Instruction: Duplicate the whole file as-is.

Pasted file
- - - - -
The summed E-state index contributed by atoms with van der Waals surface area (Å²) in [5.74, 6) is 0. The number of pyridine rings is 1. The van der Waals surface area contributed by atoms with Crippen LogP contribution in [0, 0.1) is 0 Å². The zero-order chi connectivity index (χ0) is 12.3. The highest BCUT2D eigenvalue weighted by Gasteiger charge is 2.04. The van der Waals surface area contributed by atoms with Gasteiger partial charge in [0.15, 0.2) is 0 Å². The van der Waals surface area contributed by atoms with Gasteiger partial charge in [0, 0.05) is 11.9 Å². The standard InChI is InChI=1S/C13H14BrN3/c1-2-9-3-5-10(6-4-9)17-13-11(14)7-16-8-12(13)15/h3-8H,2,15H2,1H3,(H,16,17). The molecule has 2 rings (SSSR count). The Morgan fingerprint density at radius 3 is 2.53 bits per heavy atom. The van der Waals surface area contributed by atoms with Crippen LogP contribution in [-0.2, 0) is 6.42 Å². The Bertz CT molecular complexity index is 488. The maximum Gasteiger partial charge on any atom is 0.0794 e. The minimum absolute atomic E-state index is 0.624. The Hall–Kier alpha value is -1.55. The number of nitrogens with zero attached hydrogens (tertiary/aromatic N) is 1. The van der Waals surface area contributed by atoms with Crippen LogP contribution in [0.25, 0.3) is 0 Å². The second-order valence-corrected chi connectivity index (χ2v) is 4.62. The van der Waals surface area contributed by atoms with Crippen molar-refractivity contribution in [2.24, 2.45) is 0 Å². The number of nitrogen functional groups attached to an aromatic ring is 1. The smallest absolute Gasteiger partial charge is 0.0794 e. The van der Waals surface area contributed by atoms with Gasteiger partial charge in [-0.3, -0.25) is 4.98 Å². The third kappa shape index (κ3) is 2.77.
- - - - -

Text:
The summed E-state index contributed by atoms with van der Waals surface area (Å²) in [5.74, 6) is 0. The number of pyridine rings is 1. The van der Waals surface area contributed by atoms with Crippen LogP contribution in [0, 0.1) is 0 Å². The zero-order chi connectivity index (χ0) is 12.3. The highest BCUT2D eigenvalue weighted by Gasteiger charge is 2.04. The van der Waals surface area contributed by atoms with Gasteiger partial charge in [0.15, 0.2) is 0 Å². The van der Waals surface area contributed by atoms with Gasteiger partial charge in [0, 0.05) is 11.9 Å². The standard InChI is InChI=1S/C13H14BrN3/c1-2-9-3-5-10(6-4-9)17-13-11(14)7-16-8-12(13)15/h3-8H,2,15H2,1H3,(H,16,17). The molecule has 2 rings (SSSR count). The Morgan fingerprint density at radius 3 is 2.53 bits per heavy atom. The van der Waals surface area contributed by atoms with Crippen LogP contribution in [-0.2, 0) is 6.42 Å². The Bertz CT molecular complexity index is 488. The maximum Gasteiger partial charge on any atom is 0.0794 e. The minimum absolute atomic E-state index is 0.624. The Hall–Kier alpha value is -1.55. The number of nitrogens with zero attached hydrogens (tertiary/aromatic N) is 1. The van der Waals surface area contributed by atoms with Crippen LogP contribution in [0.25, 0.3) is 0 Å². The second-order valence-corrected chi connectivity index (χ2v) is 4.62. The van der Waals surface area contributed by atoms with Crippen molar-refractivity contribution in [2.24, 2.45) is 0 Å². The number of nitrogen functional groups attached to an aromatic ring is 1. The smallest absolute Gasteiger partial charge is 0.0794 e. The van der Waals surface area contributed by atoms with Gasteiger partial charge in [-0.3, -0.25) is 4.98 Å². The third kappa shape index (κ3) is 2.77.